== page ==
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In Defense Of The Straw That Broke The Camel’s Back

May 2, 2011

It’s always that last straw that gets the blame. And it gets it dismissively. “It was just too much.” As if THAT straw was the problem, and it’s fate nothing more than a simple twist, easily spun then tossed like the dregs of a cocktail. Talk about ignoring the real problem! What about all the other stuff the camel is carrying? Or all the miles the camel has to walk? Or how hungry and thirsty the camel is? And we want to blame the straw?

It’s cute when it’s a platitude, but it’s co-dependent and dysfunctional when it’s life. Seriously. Especially when that straw is joyful, and is disregarded because the burden of everything else means there’s no room for it. And it sounds so legitimate, “I can’t make room for this because I have all these other things….”

We almost sound responsible when we do it.  I really want to workout more, but I can’t because….  I really want to spend more time with my friends, but I can’t because….  I really want to have this love, but I can’t because….

The camel, not being the most sentient of beings, doesn’t have much of a choice. His load is likely the work of others. But we do. We like to think that we are not responsible for the “responsibilities” that fill up our lives. We HAVE to do this that and the other. But no matter what they are, we CHOOSE to do them. And those feelings and anxieties that fill up our heads until they are a cluttered mess? We choose those too.

On any given day, a million things happen that we choose to give our attention to. And each of those has more than the one side that we choose to focus on. But we suffer from this myth of “truth” and “obligation.” “MY way is the right way to look at it.”

We fill our days and heads with so much noise that it weighs us down. We manage relationships that don’t fuel us, but we can’t let go of. We do tasks that could be delegated if only we could stand up and ask for help. We let people run roughshod over us for fear of being “mean” and telling them that they can’t, (or worse, losing them, even though they run all over us.) We buy into the expectations of others that don’t actually bring us joy, but we are afraid to disappoint them so we cheat ourselves instead.

Some of it is relatively necessary. Most of us need to work. Many of us take care of our kids, but probably do things for them that they could do themselves. Most of us have people in our communities that we can’t erase, but we could stand up to them and tell them that their behavior is draining us unfairly and they need to behave differently or leave the community.

Why does it matter? Because all of those things drain the very real resources of time and energy that we need in order to live our lives. So sure, on we go on our tracts and we think this is just how our life is. We don’t question it. We choose unhappiness over happiness every time we accept them.

And then something comes along that we want. Something that might make us happy. But it won’t fit on any of the existing tracts. And there’s no room for it anywhere. And it would mean changing. And…..  boom. Camel’s back is broken.

Camel is stuck in it’s tract with a broken back, and can’t move.

The easiest and most obvious thing to do is blame the straw. It’s the straw’s fault. “Oh,” says the camel, “if I could just eliminate the straw, my life would go back to normal.”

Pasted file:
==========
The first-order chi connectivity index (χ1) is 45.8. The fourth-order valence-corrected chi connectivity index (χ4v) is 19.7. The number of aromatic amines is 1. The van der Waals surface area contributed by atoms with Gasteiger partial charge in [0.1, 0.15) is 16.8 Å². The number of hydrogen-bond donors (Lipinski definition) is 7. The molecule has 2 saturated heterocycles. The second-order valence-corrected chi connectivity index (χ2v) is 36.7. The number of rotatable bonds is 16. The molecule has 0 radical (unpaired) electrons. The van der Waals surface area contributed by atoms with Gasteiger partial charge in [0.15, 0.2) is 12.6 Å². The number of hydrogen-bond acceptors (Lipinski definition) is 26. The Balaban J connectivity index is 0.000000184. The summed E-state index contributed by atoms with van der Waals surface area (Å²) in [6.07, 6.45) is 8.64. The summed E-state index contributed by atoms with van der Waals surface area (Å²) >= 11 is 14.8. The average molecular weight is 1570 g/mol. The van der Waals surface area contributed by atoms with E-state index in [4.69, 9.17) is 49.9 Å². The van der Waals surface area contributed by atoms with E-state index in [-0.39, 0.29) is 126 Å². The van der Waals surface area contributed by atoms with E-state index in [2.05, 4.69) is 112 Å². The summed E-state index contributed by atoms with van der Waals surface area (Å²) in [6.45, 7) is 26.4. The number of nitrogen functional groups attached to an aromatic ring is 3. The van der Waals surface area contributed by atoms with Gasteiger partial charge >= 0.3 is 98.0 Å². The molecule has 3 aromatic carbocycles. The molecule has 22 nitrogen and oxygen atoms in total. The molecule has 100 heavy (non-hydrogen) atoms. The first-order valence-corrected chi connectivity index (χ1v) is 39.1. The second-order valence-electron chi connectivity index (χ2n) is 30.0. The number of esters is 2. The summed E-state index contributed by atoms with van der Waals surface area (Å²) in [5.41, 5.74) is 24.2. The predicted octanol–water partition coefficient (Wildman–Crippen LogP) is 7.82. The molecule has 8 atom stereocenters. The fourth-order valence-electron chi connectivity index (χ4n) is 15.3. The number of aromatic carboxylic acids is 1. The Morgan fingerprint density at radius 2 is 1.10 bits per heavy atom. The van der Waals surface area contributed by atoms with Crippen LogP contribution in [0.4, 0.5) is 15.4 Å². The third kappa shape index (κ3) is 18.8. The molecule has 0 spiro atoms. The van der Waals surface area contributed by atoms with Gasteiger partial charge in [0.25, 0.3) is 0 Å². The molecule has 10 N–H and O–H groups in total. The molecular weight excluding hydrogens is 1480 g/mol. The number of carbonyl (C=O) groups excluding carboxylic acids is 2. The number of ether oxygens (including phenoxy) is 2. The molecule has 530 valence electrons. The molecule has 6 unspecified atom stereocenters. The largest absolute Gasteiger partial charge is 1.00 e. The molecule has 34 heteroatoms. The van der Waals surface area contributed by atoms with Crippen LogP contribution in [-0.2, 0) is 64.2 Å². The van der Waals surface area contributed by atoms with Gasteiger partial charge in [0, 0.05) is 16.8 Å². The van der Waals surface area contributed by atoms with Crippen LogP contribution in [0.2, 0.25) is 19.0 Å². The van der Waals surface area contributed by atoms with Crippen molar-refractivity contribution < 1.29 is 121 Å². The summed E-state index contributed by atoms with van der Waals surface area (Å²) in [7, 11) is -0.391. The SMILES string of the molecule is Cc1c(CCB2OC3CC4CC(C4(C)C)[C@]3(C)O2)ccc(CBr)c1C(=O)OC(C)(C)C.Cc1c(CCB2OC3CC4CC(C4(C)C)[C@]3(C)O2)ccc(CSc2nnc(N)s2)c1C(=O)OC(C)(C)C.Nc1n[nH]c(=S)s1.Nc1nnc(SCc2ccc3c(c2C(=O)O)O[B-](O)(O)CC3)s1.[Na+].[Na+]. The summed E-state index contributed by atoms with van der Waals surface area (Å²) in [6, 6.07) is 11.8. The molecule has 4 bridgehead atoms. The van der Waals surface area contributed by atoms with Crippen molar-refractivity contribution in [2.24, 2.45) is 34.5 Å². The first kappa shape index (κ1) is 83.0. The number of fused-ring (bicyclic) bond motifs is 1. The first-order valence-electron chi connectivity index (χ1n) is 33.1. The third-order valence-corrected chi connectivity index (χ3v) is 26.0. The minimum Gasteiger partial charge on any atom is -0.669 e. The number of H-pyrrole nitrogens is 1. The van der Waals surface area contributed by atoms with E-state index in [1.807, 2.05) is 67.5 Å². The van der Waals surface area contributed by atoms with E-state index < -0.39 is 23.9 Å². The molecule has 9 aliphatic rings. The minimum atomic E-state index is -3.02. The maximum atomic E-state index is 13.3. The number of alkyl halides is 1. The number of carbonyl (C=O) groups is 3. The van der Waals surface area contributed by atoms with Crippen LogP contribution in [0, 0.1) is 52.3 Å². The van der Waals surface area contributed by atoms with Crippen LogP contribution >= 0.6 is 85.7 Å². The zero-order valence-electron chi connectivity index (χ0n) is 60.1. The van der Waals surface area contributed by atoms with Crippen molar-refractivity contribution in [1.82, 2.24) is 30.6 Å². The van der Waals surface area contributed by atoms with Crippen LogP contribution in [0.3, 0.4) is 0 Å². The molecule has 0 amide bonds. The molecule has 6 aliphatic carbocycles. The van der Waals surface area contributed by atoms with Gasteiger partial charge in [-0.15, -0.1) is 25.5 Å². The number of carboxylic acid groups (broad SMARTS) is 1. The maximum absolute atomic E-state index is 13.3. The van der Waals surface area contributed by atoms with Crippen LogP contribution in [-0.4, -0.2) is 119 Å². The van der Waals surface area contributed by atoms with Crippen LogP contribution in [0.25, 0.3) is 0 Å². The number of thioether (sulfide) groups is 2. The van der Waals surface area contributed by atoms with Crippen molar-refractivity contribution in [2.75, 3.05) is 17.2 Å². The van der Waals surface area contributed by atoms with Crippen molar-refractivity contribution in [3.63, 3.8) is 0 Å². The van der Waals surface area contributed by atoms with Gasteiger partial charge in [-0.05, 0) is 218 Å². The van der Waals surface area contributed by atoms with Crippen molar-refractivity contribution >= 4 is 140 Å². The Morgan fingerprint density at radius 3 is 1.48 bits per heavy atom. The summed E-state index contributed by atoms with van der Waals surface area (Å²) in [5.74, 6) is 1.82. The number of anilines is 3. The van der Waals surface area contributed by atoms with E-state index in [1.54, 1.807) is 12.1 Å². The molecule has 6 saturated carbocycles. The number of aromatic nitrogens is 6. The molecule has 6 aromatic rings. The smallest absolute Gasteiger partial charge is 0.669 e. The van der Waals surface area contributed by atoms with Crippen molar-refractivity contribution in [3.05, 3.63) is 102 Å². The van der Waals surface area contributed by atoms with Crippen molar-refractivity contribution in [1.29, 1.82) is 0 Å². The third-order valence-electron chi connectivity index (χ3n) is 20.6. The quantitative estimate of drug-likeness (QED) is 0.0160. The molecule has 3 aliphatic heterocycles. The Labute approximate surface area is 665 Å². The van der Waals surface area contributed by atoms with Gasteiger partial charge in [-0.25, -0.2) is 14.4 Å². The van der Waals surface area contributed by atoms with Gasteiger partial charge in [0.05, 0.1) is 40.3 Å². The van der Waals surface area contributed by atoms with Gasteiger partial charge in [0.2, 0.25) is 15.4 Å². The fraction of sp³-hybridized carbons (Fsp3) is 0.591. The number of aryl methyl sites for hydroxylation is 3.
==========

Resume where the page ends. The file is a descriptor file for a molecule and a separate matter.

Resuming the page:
With a sigh, and even an admission of regret, the straw is dismissed.

Or if you’re a human and not a camel, the love is dismissed. Or the triathlon you want to do but don’t think you can. Or the dance class you wanted to take, the language you wanted to learn the….

We humans, who should be smarter than camels, will say, “I wish I could, but I can’t.” No, you choose not to. You choose all of the other things that drained you to the point that you couldn’t have the thing you claim to want.

Be clear with yourself. It’s never the straw. It’s all the other crap you choose to carry around. You have finite space in your life, you choose how to fill it. If you want something new in your life, you simply have to move something old out.

Either way, you have to blame yourself, not the straw.

While you’re at it, look at why you make the decisions that you make. Do the dysfunctional people in your life who drain you actually allow you to feel needed and connected to something larger than yourself? Could you get that same feeling from something that gives you joy? Do the tasks that you assign yourself daily fill up your time so that you can justify not taking bigger risks in your life? Do they justify failure so that you don’t have to blame yourself?  (Is avoiding failure better than the joy you could have if you took the risk?)

Either way, your choice, but don’t blame the straw.

You would have plenty of room for the joy, love, adventures that you want – if you actually wanted them more than the stuff you choose to fill your time and space with. (Which of those things that you do all day do you really want more than the things that you have dismissed? ) You have to take responsibility for how you pack and carry your load, what you choose to carry with you.

Personally, I’m not a camel. I don’t carry other people’s shit around, no matter how they try to burden me with it.

But sometimes I envy the camels; they have lots of stuff to claim as their own and use to identify themselves. I’m a straw, and frankly, it’s a lonely thing. It’s nice being tiny and all, but it’s hard when people like to blame you for things that really aren’t your fault. When you get tossed aside because there’s no room for you, even though…. And using my little straw body to chisel away at other people’s baggage just isn’t a way that I choose to spend my own limited resources.

No matter how badly I want to ride off into the sunset on that camel.

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